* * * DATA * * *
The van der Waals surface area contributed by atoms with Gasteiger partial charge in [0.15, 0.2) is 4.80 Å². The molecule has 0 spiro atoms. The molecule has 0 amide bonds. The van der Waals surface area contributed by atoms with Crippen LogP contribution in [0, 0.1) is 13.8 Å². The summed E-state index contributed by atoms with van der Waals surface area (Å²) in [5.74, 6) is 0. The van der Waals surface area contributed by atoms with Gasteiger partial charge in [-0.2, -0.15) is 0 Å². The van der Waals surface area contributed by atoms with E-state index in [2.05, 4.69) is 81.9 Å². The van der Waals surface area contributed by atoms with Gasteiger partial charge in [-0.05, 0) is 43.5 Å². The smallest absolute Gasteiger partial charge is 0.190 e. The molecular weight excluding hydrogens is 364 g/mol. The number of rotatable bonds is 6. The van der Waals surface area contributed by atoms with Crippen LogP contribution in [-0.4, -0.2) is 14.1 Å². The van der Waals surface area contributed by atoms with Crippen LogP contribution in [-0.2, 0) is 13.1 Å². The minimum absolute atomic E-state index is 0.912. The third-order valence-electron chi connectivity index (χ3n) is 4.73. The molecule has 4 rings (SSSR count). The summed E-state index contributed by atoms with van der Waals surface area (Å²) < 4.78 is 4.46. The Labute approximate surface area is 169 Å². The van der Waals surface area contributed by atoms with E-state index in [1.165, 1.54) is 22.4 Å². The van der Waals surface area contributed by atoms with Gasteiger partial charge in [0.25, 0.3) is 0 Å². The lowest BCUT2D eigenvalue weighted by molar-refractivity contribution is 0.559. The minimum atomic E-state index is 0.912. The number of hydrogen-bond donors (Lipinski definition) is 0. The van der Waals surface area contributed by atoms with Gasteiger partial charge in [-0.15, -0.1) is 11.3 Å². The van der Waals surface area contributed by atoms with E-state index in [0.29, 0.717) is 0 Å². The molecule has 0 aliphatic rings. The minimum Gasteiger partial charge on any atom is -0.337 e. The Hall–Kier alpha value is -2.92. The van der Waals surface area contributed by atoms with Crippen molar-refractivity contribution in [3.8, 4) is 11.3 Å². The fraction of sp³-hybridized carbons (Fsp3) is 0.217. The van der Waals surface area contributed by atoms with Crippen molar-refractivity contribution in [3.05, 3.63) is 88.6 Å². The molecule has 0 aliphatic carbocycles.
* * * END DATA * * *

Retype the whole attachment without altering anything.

The van der Waals surface area contributed by atoms with Gasteiger partial charge in [0.15, 0.2) is 4.80 Å². The molecule has 0 spiro atoms. The molecule has 0 amide bonds. The van der Waals surface area contributed by atoms with Crippen LogP contribution in [0, 0.1) is 13.8 Å². The summed E-state index contributed by atoms with van der Waals surface area (Å²) in [5.74, 6) is 0. The van der Waals surface area contributed by atoms with Gasteiger partial charge in [-0.2, -0.15) is 0 Å². The van der Waals surface area contributed by atoms with E-state index in [2.05, 4.69) is 81.9 Å². The van der Waals surface area contributed by atoms with Gasteiger partial charge in [-0.05, 0) is 43.5 Å². The smallest absolute Gasteiger partial charge is 0.190 e. The molecular weight excluding hydrogens is 364 g/mol. The number of rotatable bonds is 6. The van der Waals surface area contributed by atoms with Crippen LogP contribution in [-0.4, -0.2) is 14.1 Å². The van der Waals surface area contributed by atoms with Crippen LogP contribution in [-0.2, 0) is 13.1 Å². The minimum absolute atomic E-state index is 0.912. The third-order valence-electron chi connectivity index (χ3n) is 4.73. The molecule has 4 rings (SSSR count). The summed E-state index contributed by atoms with van der Waals surface area (Å²) < 4.78 is 4.46. The Labute approximate surface area is 169 Å². The van der Waals surface area contributed by atoms with E-state index in [1.165, 1.54) is 22.4 Å². The van der Waals surface area contributed by atoms with Gasteiger partial charge in [0.25, 0.3) is 0 Å². The lowest BCUT2D eigenvalue weighted by molar-refractivity contribution is 0.559. The minimum atomic E-state index is 0.912. The number of hydrogen-bond donors (Lipinski definition) is 0. The van der Waals surface area contributed by atoms with Gasteiger partial charge in [-0.15, -0.1) is 11.3 Å². The van der Waals surface area contributed by atoms with E-state index in [0.29, 0.717) is 0 Å². The molecule has 0 aliphatic rings. The minimum Gasteiger partial charge on any atom is -0.337 e. The Hall–Kier alpha value is -2.92. The van der Waals surface area contributed by atoms with Crippen molar-refractivity contribution in [3.8, 4) is 11.3 Å². The fraction of sp³-hybridized carbons (Fsp3) is 0.217. The van der Waals surface area contributed by atoms with Crippen molar-refractivity contribution in [3.05, 3.63) is 88.6 Å². The molecule has 0 aliphatic carbocycles.